A look back at the July 11 twister and families who have rebuilt
Ever since emerging from their basement after the July 11 tornado struck their picturesque hobby farm southwest of Willmar, Tom and Linda Mikelson have been cleaning and rebuilding.
For nearly six solid months, the family, church and school volunteers and contracted carpenters have been working non-stop. What was destroyed "in a blink of an eye" has taken countless hours to restore, Linda said.
They're still not done, despite Herculean efforts. Tom frequently works until 2 a.m. on repairs. He lost 25 pounds from his slim frame the first month after the storm because of the stress and work.
"At least this is something I can fix," Tom said, tears slipping down his cheek.
He glances outside the kitchen window toward a cute red horse barn that carpenters were still working on last week.
It was built to replace a 1918 barn that was destroyed by the tornado.
But the old barn had something that can never be replaced -- bittersweet memories of the couple's 18-year old son, Adam, who was killed in a car accident on March 23, 2006.
Adam had fixed up the barn to play basketball. He spent hours in the old barn, practicing lay-ups and defensive moves against imaginary opponents. His youthful time there is what made the old barn, which had its fair share of rickety boards and holes, valuable.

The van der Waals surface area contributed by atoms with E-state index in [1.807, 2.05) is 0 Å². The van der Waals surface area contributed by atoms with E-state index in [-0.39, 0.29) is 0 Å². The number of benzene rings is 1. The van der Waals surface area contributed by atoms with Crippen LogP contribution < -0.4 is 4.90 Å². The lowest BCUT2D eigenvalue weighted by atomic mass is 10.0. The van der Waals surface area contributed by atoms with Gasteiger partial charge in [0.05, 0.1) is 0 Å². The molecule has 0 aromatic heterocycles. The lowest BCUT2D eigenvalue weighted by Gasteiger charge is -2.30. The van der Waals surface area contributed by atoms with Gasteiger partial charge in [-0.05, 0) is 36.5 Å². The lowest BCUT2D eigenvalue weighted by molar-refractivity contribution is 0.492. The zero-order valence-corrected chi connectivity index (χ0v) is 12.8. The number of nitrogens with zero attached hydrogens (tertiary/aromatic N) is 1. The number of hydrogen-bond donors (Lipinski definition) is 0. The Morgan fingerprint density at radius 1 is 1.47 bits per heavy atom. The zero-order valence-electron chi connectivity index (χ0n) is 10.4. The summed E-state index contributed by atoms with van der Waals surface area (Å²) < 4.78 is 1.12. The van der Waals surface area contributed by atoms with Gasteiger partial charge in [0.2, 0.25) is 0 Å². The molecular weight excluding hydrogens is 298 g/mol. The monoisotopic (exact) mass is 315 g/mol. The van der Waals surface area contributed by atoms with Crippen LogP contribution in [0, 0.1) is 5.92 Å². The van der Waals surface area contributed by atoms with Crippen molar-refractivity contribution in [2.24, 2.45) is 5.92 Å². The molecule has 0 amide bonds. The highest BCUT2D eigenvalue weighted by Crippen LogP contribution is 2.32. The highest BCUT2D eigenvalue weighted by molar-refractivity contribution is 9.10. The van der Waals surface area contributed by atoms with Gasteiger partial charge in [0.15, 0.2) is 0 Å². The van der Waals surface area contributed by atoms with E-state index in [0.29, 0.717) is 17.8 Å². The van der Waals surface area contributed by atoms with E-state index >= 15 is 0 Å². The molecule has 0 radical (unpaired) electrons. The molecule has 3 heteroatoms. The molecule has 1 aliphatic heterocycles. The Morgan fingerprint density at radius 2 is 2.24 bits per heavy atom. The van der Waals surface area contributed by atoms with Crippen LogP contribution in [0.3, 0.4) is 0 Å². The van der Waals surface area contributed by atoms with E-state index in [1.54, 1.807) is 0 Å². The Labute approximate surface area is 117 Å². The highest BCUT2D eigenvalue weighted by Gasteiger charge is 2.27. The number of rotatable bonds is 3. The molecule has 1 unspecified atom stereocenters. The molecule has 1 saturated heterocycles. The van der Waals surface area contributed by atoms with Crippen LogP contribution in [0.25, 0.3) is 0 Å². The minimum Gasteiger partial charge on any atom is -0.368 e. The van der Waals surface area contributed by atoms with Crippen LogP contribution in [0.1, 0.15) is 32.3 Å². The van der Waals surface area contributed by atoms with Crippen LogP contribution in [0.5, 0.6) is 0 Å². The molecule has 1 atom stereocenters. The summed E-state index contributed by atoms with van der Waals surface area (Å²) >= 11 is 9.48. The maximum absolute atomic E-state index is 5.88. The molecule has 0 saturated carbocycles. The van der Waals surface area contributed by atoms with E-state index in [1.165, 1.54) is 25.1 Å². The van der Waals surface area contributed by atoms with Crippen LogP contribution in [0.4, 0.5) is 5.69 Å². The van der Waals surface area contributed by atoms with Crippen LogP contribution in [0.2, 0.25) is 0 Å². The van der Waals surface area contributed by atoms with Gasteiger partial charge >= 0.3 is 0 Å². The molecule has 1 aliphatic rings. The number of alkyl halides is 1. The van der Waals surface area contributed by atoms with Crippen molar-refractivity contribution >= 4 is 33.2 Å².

Seeing the barn laying in a twisted heap wrenched their hearts, Linda said.
"Kind of cruel," is how she describes the tornado that took away the barn filled with memories of Adam.
The replacement barn is solid with a roof line that replicates the old barn. Tom has installed a steel pipe in the new cement floor for a basketball hoop. But it feels empty, the Mikelsons say.
If it weren't for the memories of their son that still permeates their home, perhaps they would've "picked up and left" after the tornado, Tom said.
Instead, they chose to rebuild.
In all, the family lost seven outbuildings, a large grove of trees and 2,600 personal items Tom meticulously recorded and researched for replacement.
Their 12-year old daughter, Christine, lost an old chicken barn she'd transformed into a playhouse to write stories. The manual typewriter she used was found in some twisted tree branches. The family's loss is estimated at $350,000.
In a testimonial that was read to his church members, Tom wrote that when he came from the basement he saw, "No building, no trees, no anything. It looked like an atomic bomb."
He wrote about his thankfulness that his plea to God to protect his family was answered. While there was "total destruction and debris" 10 feet from around their house, their home had just minor damage and their family was uninjured.
"We lost many memories and material belongings, but my family was saved," he wrote. "We will persevere and rejoice, with God's guidance."
Linda has put up a Christmas tree, but said she probably isn't going to bother with the stairwell garland and other decorations this year. It's not that important, she said.
And besides, said Tom, their family is celebrating "Christmas everyday" with a heart of thankfulness for surviving and "being here."